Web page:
Austerity: The madness of a dying system
The ruling class has no alternative to austerity and the drive to create a pristine capitalism. Not only is that impossible, but, as shown by South Africa, the working class is beginning to revolt. This is an edited version a speech by Hillel Ticktin, editor of Critique, on November 17
Capital will kill and destroy: that is its nature
one looks at the current situation, one would have to conclude not
that we are coming out of a crisis, but that the ruling class is
becoming more and more afraid. Mervyn King, the governor of the Bank
of England, says that the real position is getting worse. Why is he
saying that? One could say, of course, that he is coming to the end
of his term, and that he has to say how bad everything is. But it is
clearly more than that. There really is a degree of pessimism now
within the ruling class itself, which he is expressing.
second aspect of the situation is that austerity has more or less
become the dominant mode of discourse. Barack Obama represents the
left wing of the ruling class, and even he frames his policy within
it. Except that his austerity is not the same as the Tea Party
austerity, which seems to rule in the Republican Party and would have
been the policy if Romney had won. Nevertheless, there will be a form
of austerity, whichever side you take in mainstream politics at the
this country it is obvious that Ed Miliband has more or less accepted
that line as well. In fact it is the line that was set in the 1930s -
the Austrian line, as it was called. Paul Krugman has said that
austerity is in effect a means of control. Behind the word
‘austerity’ one can hide the form of control, hide the
fact that there is a ruling class that is doing very well, and that
society is, if anything, becoming more unequal, not less so. That can
be hidden behind the word ‘austerity’ - that is what Keynes said
and what Krugman has been saying.
might have expected Keynes to have said that if he had been a
reformist. But he was nowhere near the left, and was strongly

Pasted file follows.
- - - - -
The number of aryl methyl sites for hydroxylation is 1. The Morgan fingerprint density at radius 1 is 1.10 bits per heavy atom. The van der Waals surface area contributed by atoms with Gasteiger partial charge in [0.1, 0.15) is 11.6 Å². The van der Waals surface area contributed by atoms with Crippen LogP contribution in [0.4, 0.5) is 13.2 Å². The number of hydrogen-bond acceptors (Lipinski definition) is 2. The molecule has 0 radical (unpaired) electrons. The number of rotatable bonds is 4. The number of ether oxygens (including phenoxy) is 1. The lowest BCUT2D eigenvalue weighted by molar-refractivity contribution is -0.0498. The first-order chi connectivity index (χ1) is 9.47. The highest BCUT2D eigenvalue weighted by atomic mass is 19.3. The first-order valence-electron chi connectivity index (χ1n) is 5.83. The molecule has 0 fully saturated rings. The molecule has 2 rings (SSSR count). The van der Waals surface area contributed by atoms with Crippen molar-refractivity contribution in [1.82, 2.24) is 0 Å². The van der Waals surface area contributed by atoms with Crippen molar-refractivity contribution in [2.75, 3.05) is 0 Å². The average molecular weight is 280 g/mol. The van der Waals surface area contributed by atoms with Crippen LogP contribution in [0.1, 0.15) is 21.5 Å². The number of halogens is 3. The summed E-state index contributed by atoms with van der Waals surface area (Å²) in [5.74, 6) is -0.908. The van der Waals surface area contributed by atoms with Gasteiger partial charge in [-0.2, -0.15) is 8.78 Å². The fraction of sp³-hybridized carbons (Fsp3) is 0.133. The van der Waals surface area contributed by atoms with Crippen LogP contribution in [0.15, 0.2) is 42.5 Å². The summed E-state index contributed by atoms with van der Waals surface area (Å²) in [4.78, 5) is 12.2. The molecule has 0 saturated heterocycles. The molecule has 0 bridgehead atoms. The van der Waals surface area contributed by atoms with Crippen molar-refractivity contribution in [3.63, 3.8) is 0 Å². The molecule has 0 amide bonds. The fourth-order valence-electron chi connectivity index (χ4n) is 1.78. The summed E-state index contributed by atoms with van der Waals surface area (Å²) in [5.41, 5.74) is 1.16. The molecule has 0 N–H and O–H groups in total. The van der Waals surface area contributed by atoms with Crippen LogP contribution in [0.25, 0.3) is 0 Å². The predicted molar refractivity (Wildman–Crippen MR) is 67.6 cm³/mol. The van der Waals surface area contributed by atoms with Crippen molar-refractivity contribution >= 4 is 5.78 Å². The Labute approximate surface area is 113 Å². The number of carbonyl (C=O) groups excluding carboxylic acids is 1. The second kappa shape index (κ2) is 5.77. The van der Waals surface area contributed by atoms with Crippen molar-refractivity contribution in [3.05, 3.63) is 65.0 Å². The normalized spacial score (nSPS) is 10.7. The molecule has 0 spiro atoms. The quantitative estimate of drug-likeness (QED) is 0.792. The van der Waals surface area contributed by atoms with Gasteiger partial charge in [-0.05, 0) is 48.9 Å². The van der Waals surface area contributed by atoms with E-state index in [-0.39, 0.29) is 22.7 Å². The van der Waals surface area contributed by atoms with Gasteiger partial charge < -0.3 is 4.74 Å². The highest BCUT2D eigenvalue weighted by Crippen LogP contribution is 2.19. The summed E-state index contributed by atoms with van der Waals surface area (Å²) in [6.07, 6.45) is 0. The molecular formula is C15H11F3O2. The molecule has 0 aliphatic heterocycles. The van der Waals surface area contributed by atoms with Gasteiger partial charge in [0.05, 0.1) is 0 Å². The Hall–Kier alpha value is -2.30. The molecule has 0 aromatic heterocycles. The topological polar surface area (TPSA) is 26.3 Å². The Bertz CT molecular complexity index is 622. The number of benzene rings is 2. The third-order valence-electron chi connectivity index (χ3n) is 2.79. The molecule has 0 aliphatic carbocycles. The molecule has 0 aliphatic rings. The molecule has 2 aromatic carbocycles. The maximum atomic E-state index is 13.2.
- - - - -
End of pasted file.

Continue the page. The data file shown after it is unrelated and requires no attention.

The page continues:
anti-working class. However, one has to accept that the ruling class,
in order to survive, has to make concessions at certain times. And in
order to make concessions they have to recognise their own real
position, and make it clear that by making concessions they are
retaining control. It amounts to removing the veil of commodity
fetishism and saying, ‘Yes, we are here in control, despite these
the austerity line is the reverse: it amounts to a refusal to accept
what is real. Yet it is the dominant viewpoint now. In 2007 I
attempted to analyse the different forms of capitalist control - both
those that are inherent in the nature of capital itself and the
substitutes employed at this time - and see how far they could be
maintained. Austerity is part of that.
the present time no alternative policy is being put forward. Krugman
is isolated and the Keynesian approach is not being advocated, except
in a very limited sense. Obviously, it was used in 2008-09 to pump
money into the system, and it did save the world economy from going
into a bottomless slump. Without that taking place the system really
would have collapsed. What would have happened afterwards we do not
know. But they simply had to act, but, having done so, they are now
reversing the line.
are not prepared to countenance the Keynesian solution, and so the
only place left is austerity. Various people, including Krugman, are
saying that the policy is mad. It is mad because it is impossible.
Welfare cannot simply be abolished, which is what it requires. Apart
from anything else it would mean a collapse in demand, and at a
technical level it would mean reintroducing debtors’ prisons. How
else do you deal with a situation where millions of people are near
to starving and where there would be riots? So, it is impossible,
simply because the population would not accept it. Of course, the
ruling class understands that, and a number of economists who
advocate austerity are not that stupid either. But I have to say many